This is pretty bad. We know that God had promised Israel this land, but now because of their disobedience he has sold them into the hands of this enemy king. What is worse, this king had nine hundred chariots fitted with iron. This is really serious business.

But in the middle of this crisis, God initiates. He doesn't give up on his people, because he gives them a prophet. Her name is Deborah. Verses 4-7 say:

Now Deborah, a prophet, the wife of Lappidoth, was leading Israel at that time. She held court under the Palm of Deborah between Ramah and Bethel in the hill country of Ephraim, and the Israelites went up to her to have their disputes decided. She sent for Barak son of Abinoam from Kedesh in Naphtali and said to him, "The Lord, the God of Israel, commands you: 'Go, take with you ten thousand men of Naphtali and Zebulun and lead them up to Mount Tabor. I will lead Sisera, the commander of Jabin's army, with his chariots and his troops to the Kishon River and give him into your hands.'"

From here God initiates with two people. One knows it; one doesn't. But in both cases, God initiates.

First is Barak, who is a warrior. Through Deborah, God tells him to take ten thousand men and go to war against Sisera and his nine hundred chariots. How would you feel getting this assignment? It reminds me of the ad that explorer Ernest Shackleton supposedly placed to find a crew for his trek to the South Pole:

Men wanted for hazardous journey. Small wages, bitter cold, long months of complete darkness, constant danger, safe return doubtful. Honor and recognition in case of success.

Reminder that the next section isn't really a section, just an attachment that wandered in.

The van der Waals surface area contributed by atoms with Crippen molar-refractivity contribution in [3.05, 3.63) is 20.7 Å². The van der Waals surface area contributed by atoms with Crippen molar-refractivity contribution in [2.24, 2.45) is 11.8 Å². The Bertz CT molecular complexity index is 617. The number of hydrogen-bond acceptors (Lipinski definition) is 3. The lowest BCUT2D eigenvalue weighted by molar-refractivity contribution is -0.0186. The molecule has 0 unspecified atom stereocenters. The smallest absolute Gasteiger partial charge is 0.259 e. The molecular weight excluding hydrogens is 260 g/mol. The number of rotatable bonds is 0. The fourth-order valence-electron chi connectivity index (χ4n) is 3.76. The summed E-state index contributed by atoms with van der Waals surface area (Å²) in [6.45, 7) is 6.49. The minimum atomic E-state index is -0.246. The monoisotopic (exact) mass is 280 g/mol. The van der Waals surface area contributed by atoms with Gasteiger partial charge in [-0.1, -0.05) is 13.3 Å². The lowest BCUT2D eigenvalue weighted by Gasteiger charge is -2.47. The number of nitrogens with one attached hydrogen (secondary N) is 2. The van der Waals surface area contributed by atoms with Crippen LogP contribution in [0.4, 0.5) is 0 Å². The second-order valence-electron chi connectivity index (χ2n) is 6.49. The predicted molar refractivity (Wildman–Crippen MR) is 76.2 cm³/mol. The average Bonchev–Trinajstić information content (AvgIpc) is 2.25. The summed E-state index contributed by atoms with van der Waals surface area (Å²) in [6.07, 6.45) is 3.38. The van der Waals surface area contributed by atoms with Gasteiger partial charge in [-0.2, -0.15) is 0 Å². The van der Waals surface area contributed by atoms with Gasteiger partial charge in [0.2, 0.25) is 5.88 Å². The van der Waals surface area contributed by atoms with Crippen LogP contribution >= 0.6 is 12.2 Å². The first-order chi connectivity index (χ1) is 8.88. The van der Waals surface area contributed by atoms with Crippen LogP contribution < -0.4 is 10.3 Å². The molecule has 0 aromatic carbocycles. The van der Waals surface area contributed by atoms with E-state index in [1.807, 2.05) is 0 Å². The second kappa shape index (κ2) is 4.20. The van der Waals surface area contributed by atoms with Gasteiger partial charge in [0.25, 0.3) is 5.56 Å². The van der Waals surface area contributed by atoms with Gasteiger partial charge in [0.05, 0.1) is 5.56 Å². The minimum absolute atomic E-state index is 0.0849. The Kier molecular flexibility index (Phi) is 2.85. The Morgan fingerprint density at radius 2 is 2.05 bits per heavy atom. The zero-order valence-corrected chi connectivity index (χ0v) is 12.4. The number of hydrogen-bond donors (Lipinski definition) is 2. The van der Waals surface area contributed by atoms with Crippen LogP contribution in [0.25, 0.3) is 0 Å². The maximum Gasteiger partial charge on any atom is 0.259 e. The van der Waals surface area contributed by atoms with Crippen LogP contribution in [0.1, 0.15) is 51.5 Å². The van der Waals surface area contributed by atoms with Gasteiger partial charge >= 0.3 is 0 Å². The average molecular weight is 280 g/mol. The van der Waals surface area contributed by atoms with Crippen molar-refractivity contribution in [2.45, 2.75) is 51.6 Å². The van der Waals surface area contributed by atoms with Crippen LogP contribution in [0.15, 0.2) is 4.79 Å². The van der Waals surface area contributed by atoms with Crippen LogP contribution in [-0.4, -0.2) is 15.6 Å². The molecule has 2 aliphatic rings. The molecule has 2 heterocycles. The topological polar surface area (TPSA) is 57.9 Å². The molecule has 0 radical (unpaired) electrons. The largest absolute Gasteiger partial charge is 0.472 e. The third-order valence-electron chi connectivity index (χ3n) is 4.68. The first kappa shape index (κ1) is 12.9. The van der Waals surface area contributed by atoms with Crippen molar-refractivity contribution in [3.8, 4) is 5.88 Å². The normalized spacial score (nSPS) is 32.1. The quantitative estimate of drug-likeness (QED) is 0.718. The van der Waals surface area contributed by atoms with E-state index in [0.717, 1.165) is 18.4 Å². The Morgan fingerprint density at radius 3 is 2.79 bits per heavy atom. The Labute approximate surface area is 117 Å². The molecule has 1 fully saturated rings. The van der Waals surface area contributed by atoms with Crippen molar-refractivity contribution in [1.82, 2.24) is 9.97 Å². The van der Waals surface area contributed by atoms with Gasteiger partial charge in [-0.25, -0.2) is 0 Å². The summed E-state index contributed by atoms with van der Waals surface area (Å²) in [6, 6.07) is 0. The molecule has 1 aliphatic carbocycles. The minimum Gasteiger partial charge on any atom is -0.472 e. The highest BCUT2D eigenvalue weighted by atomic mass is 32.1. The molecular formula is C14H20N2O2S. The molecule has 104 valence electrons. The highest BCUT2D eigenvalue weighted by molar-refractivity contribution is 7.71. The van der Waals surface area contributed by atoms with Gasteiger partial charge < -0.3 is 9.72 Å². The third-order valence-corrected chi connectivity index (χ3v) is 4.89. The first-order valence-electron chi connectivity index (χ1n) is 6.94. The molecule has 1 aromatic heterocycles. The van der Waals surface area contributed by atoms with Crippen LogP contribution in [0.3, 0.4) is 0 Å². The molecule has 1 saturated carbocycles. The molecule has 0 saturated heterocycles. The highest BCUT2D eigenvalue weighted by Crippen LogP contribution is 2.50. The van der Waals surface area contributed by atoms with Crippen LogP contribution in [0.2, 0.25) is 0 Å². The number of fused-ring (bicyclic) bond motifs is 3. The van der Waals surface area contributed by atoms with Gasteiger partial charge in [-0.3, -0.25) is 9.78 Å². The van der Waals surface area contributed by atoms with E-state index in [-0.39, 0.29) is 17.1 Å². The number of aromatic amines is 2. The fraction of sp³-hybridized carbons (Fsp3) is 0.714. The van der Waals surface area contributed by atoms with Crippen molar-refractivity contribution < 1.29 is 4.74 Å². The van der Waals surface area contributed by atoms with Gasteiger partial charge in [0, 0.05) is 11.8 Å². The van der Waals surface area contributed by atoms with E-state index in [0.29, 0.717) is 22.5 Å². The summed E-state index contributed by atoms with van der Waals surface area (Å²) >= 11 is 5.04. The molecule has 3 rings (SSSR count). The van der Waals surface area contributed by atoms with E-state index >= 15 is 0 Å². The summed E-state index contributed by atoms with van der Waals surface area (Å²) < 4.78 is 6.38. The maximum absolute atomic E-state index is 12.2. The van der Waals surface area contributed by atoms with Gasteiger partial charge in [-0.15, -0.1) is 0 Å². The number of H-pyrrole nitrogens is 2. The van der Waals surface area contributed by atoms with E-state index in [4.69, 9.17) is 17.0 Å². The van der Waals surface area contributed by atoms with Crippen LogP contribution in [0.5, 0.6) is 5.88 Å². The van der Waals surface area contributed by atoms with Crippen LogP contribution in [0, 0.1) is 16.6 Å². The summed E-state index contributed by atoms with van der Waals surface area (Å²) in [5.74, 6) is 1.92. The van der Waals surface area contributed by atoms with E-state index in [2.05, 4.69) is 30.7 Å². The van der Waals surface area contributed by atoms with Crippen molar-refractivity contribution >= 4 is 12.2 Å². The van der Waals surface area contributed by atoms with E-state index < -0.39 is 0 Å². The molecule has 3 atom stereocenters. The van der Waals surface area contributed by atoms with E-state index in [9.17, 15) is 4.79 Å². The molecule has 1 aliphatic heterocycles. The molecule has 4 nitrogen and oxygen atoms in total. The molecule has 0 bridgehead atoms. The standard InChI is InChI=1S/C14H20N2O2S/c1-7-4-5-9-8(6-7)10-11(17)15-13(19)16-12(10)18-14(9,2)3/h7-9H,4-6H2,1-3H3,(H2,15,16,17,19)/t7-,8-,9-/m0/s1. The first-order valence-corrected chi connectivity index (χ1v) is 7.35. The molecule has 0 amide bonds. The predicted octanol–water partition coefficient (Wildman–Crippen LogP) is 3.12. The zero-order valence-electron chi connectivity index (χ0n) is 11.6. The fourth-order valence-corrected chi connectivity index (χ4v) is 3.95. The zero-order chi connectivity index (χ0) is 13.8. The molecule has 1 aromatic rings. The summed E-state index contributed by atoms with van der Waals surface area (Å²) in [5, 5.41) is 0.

But when God wants to move, he often taps someone on the shoulder and initiates his action through them. When God wants to do something, he always seems to want to use people.

God is God, and he can do anything that he would like. If he wanted to, he could have defeated Sisera himself. He didn't need Barak's help. He could have started the Fulton Street Revival any way he liked. But he often initiates and uses someone. In this case, it was Barak. In the Fulton Street Revival, it was Jeremiah Lanphier. God may be initiating with some of you to do his work right now.

You'll notice, though, that Barak was a little hesitant. Look at what Barak says in verse 8: "Barak said to her, 'If you go with me, I will go; but if you don't go with me, I won't go.'" Barak appears hesitant, and so are we at times. Some of us have sensed God initiating his work through us, but we've backed off. Maybe we've been afraid or unsure.

Deborah responded to Barak's hesitancy. "Certainly I will go with you,' said Deborah. 'But because of the course you are taking, the honor will not be yours, for the Lord will deliver Sisera into the hands of a woman'" (Judges 4:9). As a result of Barak's hesitancy, he will go into battle, and he will be victorious, but he will not get the glory. God still initiated with Barak, but Barak missed out on all that he could have experienced because he held back when God initiated.

I know that there have been times when God has initiated in our lives, and we have held back for whatever reason. If you read later on in the next chapter, you find that entire tribes held back and missed out on what God was doing. If God is initiating and would like to use you, how will you respond? How you respond will determine how much you will experience of what God would like to do through you.

So God initiates, and sometimes we know it. But sometimes he initiates and we don't know it. We just happen to be in the right place at the right time. We're not even aware of how God is using us; he just does and we happen to be there. Verse 11 says: "Now Heber the Kenite had left the other Kenites, the descendants of Hobab, Moses' brother-in-law, and pitched his tent by the great tree in Zaanannim near Kedesh."

You know what's happening here? God is positioning Heber and his wife just where they need to be, and they don't even know it. He's sovereignly working things together so that Heber and his wife make choices - in this case, to switch allegiance - that lead them right to where he wants them to be.